Business & Lobbying

Joe Lieberman joins law firm in New York

Former Sen. Joe Lieberman (I-Conn.) is heading to a national law firm.

Lieberman will be senior counsel for Kasowitz Benson Torres & Friedman. The former four-term senator from Connecticut will based in the firm’s New York office and will focus on investigations and helping clients on “a wide range of public policy, strategic and regulatory issues,” according to the firm.

The former 2000 Democratic vice presidential candidate will also help expand the firm’s international client work.
{mosads}“I am very happy to be joining Kasowitz Benson Torres & Friedman LLP and excited to return to my roots as a lawyer and counselor with the opportunity to use the independent investigative skills I learned as Attorney General and during many Senate investigations,” Lieberman said in a statement.

Lieberman added there was “a personal side” for him to join the firm. Marc Kasowitz, the firm’s founding and managing partner, volunteered on Lieberman’s first campaign in 1970, and the two have known each other for more than 40 years.

“This is a great day for the firm and for our clients, as there are few individuals whose integrity, character and judgment match that of Sen. Lieberman. His incredible breadth of knowledge and experience will be a powerful resource,” Kasowitz said.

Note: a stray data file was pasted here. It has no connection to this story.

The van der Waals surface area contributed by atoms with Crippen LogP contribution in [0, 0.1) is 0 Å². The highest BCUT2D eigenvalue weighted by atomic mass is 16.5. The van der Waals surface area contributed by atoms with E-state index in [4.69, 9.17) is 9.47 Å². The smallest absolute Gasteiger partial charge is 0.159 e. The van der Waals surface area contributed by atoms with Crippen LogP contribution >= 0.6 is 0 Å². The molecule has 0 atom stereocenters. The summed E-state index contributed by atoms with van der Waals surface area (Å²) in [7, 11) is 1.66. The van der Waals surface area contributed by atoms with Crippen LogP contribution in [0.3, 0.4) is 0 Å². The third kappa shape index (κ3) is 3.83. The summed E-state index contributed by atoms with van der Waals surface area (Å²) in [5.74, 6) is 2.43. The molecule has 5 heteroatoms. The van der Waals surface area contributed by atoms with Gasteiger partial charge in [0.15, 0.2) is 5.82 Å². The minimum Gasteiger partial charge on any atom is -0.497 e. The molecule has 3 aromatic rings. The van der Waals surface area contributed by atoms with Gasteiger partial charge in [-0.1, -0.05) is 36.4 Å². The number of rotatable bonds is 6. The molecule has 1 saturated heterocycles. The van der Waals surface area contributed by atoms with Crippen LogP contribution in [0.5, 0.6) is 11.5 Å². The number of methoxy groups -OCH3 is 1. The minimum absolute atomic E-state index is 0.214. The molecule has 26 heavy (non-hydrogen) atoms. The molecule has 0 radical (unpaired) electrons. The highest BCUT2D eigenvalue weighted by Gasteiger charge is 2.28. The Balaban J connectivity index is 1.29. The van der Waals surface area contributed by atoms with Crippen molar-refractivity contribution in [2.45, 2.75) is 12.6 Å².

The firm has several offices across the country, including in New York, Los Angeles, Houston, San Francisco and Miami.

Lieberman, who decided not to run for reelection last year, was Al Gore’s running mate in the 2000 presidential election. He left the Democratic Party after losing a primary race and ran as an independent in his 2006 Senate race. He also endorsed Sen. John McCain (R-Ariz.) for president in 2008 and spoke at the Republican National Convention that year.

Off Capitol Hill, Lieberman has also joined the American Enterprise Institute, a conservative think tank, as co-chairman of the American Internationalism Project.

As a former senator, Lieberman will have to wait two years to lobby his former colleagues under ethics rules. But he has indicated that he doesn’t plan to do advocacy work.

“I don’t want to be in a position ever to be lobbying my former colleagues in Congress,” Lieberman told The Wall Street Journal.

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